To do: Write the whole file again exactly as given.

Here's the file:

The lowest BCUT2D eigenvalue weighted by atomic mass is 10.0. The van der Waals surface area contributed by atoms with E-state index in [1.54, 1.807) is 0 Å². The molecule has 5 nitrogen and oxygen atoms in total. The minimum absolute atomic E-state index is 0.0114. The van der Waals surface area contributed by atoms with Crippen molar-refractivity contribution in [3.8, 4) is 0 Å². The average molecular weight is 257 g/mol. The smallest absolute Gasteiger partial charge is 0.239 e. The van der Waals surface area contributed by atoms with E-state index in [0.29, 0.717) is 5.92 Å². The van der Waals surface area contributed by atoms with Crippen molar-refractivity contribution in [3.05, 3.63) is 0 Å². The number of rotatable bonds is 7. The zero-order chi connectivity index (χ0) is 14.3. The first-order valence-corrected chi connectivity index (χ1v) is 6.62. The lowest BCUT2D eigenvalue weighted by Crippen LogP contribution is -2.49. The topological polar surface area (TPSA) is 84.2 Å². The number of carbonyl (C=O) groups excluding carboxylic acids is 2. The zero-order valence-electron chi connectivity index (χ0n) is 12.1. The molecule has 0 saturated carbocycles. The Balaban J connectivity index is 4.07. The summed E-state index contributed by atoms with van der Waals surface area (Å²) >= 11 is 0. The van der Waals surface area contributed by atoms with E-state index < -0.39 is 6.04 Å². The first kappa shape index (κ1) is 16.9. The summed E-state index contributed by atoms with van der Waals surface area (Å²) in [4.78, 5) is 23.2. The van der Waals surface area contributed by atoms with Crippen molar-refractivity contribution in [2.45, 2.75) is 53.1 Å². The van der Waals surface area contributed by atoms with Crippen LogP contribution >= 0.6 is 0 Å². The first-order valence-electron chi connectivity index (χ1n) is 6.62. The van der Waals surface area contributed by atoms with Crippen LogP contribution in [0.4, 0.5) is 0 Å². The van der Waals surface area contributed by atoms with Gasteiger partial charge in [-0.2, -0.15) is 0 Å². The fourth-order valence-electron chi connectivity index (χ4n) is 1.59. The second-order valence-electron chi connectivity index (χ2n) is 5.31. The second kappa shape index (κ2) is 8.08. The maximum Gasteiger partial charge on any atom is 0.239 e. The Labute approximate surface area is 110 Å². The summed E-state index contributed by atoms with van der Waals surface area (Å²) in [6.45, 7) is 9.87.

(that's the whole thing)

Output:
The lowest BCUT2D eigenvalue weighted by atomic mass is 10.0. The van der Waals surface area contributed by atoms with E-state index in [1.54, 1.807) is 0 Å². The molecule has 5 nitrogen and oxygen atoms in total. The minimum absolute atomic E-state index is 0.0114. The van der Waals surface area contributed by atoms with Crippen molar-refractivity contribution in [3.8, 4) is 0 Å². The average molecular weight is 257 g/mol. The smallest absolute Gasteiger partial charge is 0.239 e. The van der Waals surface area contributed by atoms with E-state index in [0.29, 0.717) is 5.92 Å². The van der Waals surface area contributed by atoms with Crippen molar-refractivity contribution in [3.05, 3.63) is 0 Å². The number of rotatable bonds is 7. The zero-order chi connectivity index (χ0) is 14.3. The first-order valence-corrected chi connectivity index (χ1v) is 6.62. The lowest BCUT2D eigenvalue weighted by Crippen LogP contribution is -2.49. The topological polar surface area (TPSA) is 84.2 Å². The number of carbonyl (C=O) groups excluding carboxylic acids is 2. The zero-order valence-electron chi connectivity index (χ0n) is 12.1. The molecule has 0 saturated carbocycles. The Balaban J connectivity index is 4.07. The summed E-state index contributed by atoms with van der Waals surface area (Å²) >= 11 is 0. The van der Waals surface area contributed by atoms with E-state index < -0.39 is 6.04 Å². The first kappa shape index (κ1) is 16.9. The summed E-state index contributed by atoms with van der Waals surface area (Å²) in [4.78, 5) is 23.2. The van der Waals surface area contributed by atoms with Crippen molar-refractivity contribution in [2.45, 2.75) is 53.1 Å². The van der Waals surface area contributed by atoms with Crippen LogP contribution >= 0.6 is 0 Å². The first-order valence-electron chi connectivity index (χ1n) is 6.62. The van der Waals surface area contributed by atoms with Crippen LogP contribution in [0.4, 0.5) is 0 Å². The van der Waals surface area contributed by atoms with Gasteiger partial charge in [-0.2, -0.15) is 0 Å². The fourth-order valence-electron chi connectivity index (χ4n) is 1.59. The second-order valence-electron chi connectivity index (χ2n) is 5.31. The second kappa shape index (κ2) is 8.08. The maximum Gasteiger partial charge on any atom is 0.239 e. The Labute approximate surface area is 110 Å². The summed E-state index contributed by atoms with van der Waals surface area (Å²) in [6.45, 7) is 9.87.